Potential use of wide tires for steep slope skidding

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Virginia Tech


This study investigated the potential use of wide skidder tires for forest harvesting operations on steep slopes. During the summer of 1984, field tests were conducted to compare the performance characteristics of 24.5-32 and 66-43 rubber tires on a JD-640 grapple skidder loaded with tree length material. The skidder was operated on 20%, 25% and 30% slopes on Piedmont soils near Rome, Georgia.

Video recorders were used to document the field measurements and observations of machine travel time and wheel slip over defined courses. Soil compaction was evaluated by comparing soil cone penetrometer readings taken in the wheel tracks of the test lanes to those taken in undisturbed adjacent areas. Skidder lateral stability was analyzed using the mathematical model developed in this study.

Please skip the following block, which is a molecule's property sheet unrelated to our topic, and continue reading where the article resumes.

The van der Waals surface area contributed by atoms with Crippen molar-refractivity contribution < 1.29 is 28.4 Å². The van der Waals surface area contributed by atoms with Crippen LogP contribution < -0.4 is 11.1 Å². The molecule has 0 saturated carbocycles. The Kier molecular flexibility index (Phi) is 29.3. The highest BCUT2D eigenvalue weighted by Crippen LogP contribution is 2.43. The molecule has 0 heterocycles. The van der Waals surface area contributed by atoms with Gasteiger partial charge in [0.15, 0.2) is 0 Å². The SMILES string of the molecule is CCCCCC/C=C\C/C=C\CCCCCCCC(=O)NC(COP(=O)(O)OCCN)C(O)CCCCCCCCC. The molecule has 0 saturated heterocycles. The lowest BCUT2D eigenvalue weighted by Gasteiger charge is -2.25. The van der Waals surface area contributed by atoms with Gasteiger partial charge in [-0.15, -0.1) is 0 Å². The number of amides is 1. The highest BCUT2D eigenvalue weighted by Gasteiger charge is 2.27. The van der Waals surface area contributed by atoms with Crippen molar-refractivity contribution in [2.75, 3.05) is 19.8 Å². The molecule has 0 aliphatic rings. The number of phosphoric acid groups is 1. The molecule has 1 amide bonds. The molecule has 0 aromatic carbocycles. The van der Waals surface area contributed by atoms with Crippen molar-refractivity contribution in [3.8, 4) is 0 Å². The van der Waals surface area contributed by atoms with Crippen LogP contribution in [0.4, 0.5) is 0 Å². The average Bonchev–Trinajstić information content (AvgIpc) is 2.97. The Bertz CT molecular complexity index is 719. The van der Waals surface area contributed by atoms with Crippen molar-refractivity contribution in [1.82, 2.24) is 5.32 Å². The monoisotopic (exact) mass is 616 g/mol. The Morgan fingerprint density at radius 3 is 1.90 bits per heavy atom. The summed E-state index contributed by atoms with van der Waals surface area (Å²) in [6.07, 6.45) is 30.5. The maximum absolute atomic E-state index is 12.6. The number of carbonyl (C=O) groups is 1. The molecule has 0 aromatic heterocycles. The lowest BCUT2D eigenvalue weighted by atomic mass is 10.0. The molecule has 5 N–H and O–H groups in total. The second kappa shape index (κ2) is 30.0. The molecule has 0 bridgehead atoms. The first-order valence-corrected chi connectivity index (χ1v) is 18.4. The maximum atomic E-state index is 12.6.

Based on the results of statistical analyses of the data and field observations obtained under the test conditions, the skidder equipped with wide tires generally attained higher average speeds, tended to cause less wheel slip, resulted in smaller increases in soil cone penetrometer readings, and had significantly greater stability on sideslopes than the skidder equipped with the narrow tires. The stability model developed in this study predicted the critical sideways tipping angle for a JDâ 64O grapple skidder to be approximately 32° when fitted with the 24.5-32 tires, and 44° when fitted with the 66-43 tires.